the sandlot GIF

Ultimately, I was instructed that the folders weren’t needed and could be safely deleted. So I updated my discovery script to check for the folders and delete them where necessary. Since the deletion of a large number of folders was taking hours, I tested out using robocopy with the /mir command to copy over a blank folder and overwrite the existing folder. This improved performance drastically! My lab is giving me issues tonight, but I will try to get the script added to the ConfigMgr Community Hub for easier downloading. In the meantime, I’ve included a link to the script in my Github repo as well as included it below.

I should mention, I am not concerned about a small number of folders, even a few thousand likely won’t slow down an OS upgrade enough to worry about. This is about ensuring that we don’t have other machines hang during upgrades as we roll out Windows 10 Feature Updates and other servers are upgraded.

CAUTION – This script can wipe out folders if used incorrectly. Proceed with great care and test before running it.

PowershellScripts/CleanupFoldersWithRoboCopy.ps1 at master ┬Ě AdamGrossTX/PowershellScripts (github.com)

[cmdletbinding()]
param(
    $incoming,
    $Folder = "{3DA228BE-34DA-49f4-A081-66465B077429}",
    $DestinationRoot = "C:\Windows\System32",
    [switch]$remediate #1 or 0
)

try {
    $DestPath = Join-Path -Path $DestinationRoot -ChildPath $Folder
    $DestinationFolder = Get-Item -Path $DestPath -ErrorAction SilentlyContinue
    if ($DestinationFolder) {
        $TempFolder = New-Item -Path "$($env:TEMP)\$($Folder)" -ItemType Directory -Force
        $StartCount = ($DestinationFolder | Get-ChildItem).Count
        if ($remediate.IsPresent -and $TempFolder) {
            & robocopy "$($TempFolder.FullName)" "$($DestinationFolder.FullName.ToString())" /mir /r:0 /w:0 /e | Out-Null
            $TempFolder | Remove-Item -Force #-ErrorAction SilentlyContinue
            $EndCount = ($DestinationFolder | Get-ChildItem).Count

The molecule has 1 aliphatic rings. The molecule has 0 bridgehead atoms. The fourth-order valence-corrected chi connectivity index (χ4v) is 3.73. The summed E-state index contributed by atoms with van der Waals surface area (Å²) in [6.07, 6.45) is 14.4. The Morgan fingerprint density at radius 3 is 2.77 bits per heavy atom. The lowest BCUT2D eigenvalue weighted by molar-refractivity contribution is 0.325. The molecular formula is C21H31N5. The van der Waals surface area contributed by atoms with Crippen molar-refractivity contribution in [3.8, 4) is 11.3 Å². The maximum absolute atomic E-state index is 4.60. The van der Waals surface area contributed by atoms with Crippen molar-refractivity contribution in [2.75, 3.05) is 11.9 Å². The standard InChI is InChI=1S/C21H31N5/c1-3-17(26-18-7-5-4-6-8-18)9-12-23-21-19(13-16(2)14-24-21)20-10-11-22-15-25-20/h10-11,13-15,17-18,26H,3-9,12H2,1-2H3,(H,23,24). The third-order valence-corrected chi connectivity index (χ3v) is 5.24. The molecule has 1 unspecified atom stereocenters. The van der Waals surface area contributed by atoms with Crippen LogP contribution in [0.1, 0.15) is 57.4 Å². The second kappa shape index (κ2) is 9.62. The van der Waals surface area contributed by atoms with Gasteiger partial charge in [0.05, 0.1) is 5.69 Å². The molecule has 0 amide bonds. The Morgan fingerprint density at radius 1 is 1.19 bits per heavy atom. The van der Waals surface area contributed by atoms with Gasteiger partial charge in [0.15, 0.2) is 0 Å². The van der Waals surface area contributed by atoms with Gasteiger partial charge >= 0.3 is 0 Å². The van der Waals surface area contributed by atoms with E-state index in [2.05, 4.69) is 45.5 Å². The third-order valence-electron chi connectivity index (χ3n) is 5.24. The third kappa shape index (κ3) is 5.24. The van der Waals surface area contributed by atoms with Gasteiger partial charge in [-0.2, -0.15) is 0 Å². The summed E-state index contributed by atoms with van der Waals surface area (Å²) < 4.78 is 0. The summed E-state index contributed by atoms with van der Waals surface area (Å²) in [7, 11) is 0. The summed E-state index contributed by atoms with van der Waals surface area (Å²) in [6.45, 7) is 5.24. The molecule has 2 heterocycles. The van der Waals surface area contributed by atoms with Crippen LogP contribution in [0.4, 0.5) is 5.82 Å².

return $EndCount
        }
        else {
            return $StartCount
        }
    }
    else {
        return 0
    }
}
catch {
    throw $_
}

Summary

This was a very interesting challenge that let me learn several new things.

  • Items within C:\Windows will migrate during a Feature Update or OS Upgrade as long as they aren’t in default locations that are excluded by the default migration mapping engine. I had previously thought this wasn’t the case. It means I may be able to move my feature update scripts into a more secure location.
  • Robocopy is faster than other file/folder deletion options. The included script can easily be re-used to rapidly clear out large folder structures
  • The ConfigMgr client has a storied history and still holds many secrets ­čÖé

Special thanks to the some of folks over at the WinAdmins Discord server who helped me validate my findings and the ConfigMgr team taking a look at the issue so quickly.

3 Comments on “ConfigMgr and The Case of the Mysterious {3DA228BE-34DA-49f4-A081-66465B077429} Folder”

  1. Thanks, ways great to learn a little more about the mystery that is config mgr. Good pickup on robocopy

  2. Thank you for document that issue. That why I prefer install a new server from scratch and migrate roles an software. Instead of upgrading server.

    1. I still think that the upgrade process for Windows (workstation and server) is amazingly good and much prefer it to replacing or rebuilding. This was just a random anomaly honestly.